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The SBA Microloan Program Gives Small Businesses a Funding Alternative

Small Business Owners Obtaining an SBA Microloan

Small business owners seeking lower levels of financing may want to consider the SBA microloan program. Microloans are available in amounts up to $50,000, but the Congressional Research Service reported that the average microloan issued in 2020 was $14,434, carrying a 6.5% interest rate. These small loans may be used to supplement working capital, or to purchase furniture, machinery, and equipment. They cannot be used to pay off other debt or to purchase real estate.

The SBA does not issue microloans directly. Intermediary lenders are selected to administer the program. These lenders set their own eligibility requirements and will often ask borrowers to provide some collateral and a personal guarantee.

What is a Microloan?

The SBA program funds small business loans of up to $50,000, available to eligible startups and existing small businesses. These loans are also available to non-profit child care centers. Many of the microloans are designated specifically for women, minorities, veterans, low-income, and other underrepresented groups of business owners. However, there is availability in the program for all for-profit small businesses.

SBA Microloan Lenders

Small businesses should not go directly to the SBA to request a microloan. Funds are provided directly to intermediary lenders who administer the loans. These SBA microloan lenders are nonprofit community-based organizations with experience in microloan lending.

SBA Microloan Eligibility Requirements

Eligibility standards for microloans are set by both the SBA and the individual lenders. Credit standards are generally more relaxed compared to other business loan programs. Specific requirements for microloan qualification are described below.

For-profit Small Business

To qualify for a microloan, the applicant must meet the definition of a for-profit small business. Currently, the only exception is for non-profit childcare centers, which are also included in this program.

Average Credit History

While you don't need perfect credit to obtain a microloan, most lenders will require at least some credit history. Certain events such as a past bankruptcy or foreclosure can make it more difficult to qualify. When you apply, you'll have the ability to highlight strengths in other areas of your business profile to make up for a lower credit score.

Ability to Repay the Microloan

As part of the approval process, lenders will want you to demonstrate that you have the ability to repay the loan. Support can be provided in the form of a cash flows statement or detailed financial projections.

Business Plan

Applicants are also asked to submit a business plan. For companies just starting out, a formal business plan shows lenders that you have a purpose in mind and a solid strategy for achieving profitability. This plan can help to balance out the minimal revenue generation that is common among newer companies.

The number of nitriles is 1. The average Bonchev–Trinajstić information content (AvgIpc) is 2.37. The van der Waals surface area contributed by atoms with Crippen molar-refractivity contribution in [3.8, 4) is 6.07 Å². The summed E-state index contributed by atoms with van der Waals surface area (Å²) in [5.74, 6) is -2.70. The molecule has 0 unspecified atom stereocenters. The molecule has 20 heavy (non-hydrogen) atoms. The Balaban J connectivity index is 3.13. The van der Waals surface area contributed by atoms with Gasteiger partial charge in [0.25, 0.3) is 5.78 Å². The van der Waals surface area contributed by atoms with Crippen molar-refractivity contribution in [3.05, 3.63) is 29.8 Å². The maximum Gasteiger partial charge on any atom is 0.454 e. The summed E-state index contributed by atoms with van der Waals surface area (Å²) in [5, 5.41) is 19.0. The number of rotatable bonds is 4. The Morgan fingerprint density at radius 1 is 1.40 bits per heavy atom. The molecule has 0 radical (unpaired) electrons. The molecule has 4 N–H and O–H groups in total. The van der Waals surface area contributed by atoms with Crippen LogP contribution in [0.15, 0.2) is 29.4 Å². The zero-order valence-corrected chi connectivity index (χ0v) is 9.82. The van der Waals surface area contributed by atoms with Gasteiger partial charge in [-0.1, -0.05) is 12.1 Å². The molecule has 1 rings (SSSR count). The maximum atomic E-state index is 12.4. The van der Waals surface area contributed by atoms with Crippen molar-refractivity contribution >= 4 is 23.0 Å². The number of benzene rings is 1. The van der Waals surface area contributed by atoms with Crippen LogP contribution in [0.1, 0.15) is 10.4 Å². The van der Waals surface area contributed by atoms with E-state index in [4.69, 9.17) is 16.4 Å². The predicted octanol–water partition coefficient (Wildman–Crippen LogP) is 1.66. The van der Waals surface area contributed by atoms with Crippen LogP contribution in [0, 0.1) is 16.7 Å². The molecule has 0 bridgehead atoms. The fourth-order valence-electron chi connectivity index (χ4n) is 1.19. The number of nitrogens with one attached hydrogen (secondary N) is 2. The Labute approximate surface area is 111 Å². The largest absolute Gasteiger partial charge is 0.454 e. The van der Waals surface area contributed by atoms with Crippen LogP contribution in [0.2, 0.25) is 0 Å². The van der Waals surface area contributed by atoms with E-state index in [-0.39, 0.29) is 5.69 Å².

Collateral and Personal Guarantee

Microloans will require that the borrower sign a personal guarantee. If your business defaults on the loan, the lender may be able to recoup their funds from personal assets. You should expect to provide collateral for your microloan. The collateral may be offered in several forms, including business or personal assets. This could be business equipment, real estate, your car, or some other form of personal property.

Good Character

In order to obtain an SBA microloan, you must also be able to demonstrate "good character." Generally, this means that you should not have a criminal record. Careful attention is paid to the crimes of fraud, burglary, or theft. While a past record will not necessarily prevent you from getting approved, it could make approval more challenging.

SBA Microloan Amount, Terms, and Interest Rates

SBA funds the microloan program at a significant discount, so costs and terms are more reasonable to small business borrowers. If approved, you can expect the following:

  • Amount: Loan amounts range from $500 to $50,000, with an average loan size of about $14,000 - $15,000.
  • Terms: Repayment terms cannot exceed six years.
  • Interest Rates: Interest varies depending on the lender. The average rate in 2020 was 6.5%, but the SBA reports a higher range, between 8 and 13 percent.

How to Apply for an SBA Microloan

The application process is similar to other business loans, but you'll need to work with an approved lender. You can find a lender in your state using the SBA's intermediary search tool. The participating lenders will be able to walk you through the application process and answer any of your questions.

Conclusion

The SBA microloan program is a financing alternative that may appeal to small businesses in need of a lower amount of funding, for a purpose that conforms to the program's guidelines. If you're interested in pursuing this type of loan, you can reach out to an intermediary lender and request an application.

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* This content is for educational purposes only, is not intended to provide specific legal advice, and should not be used as a substitute for the legal advice of a qualified attorney or other professional. The information may not reflect the most current legal developments, may be changed without notice and is not guaranteed to be complete, correct, or up-to-date.

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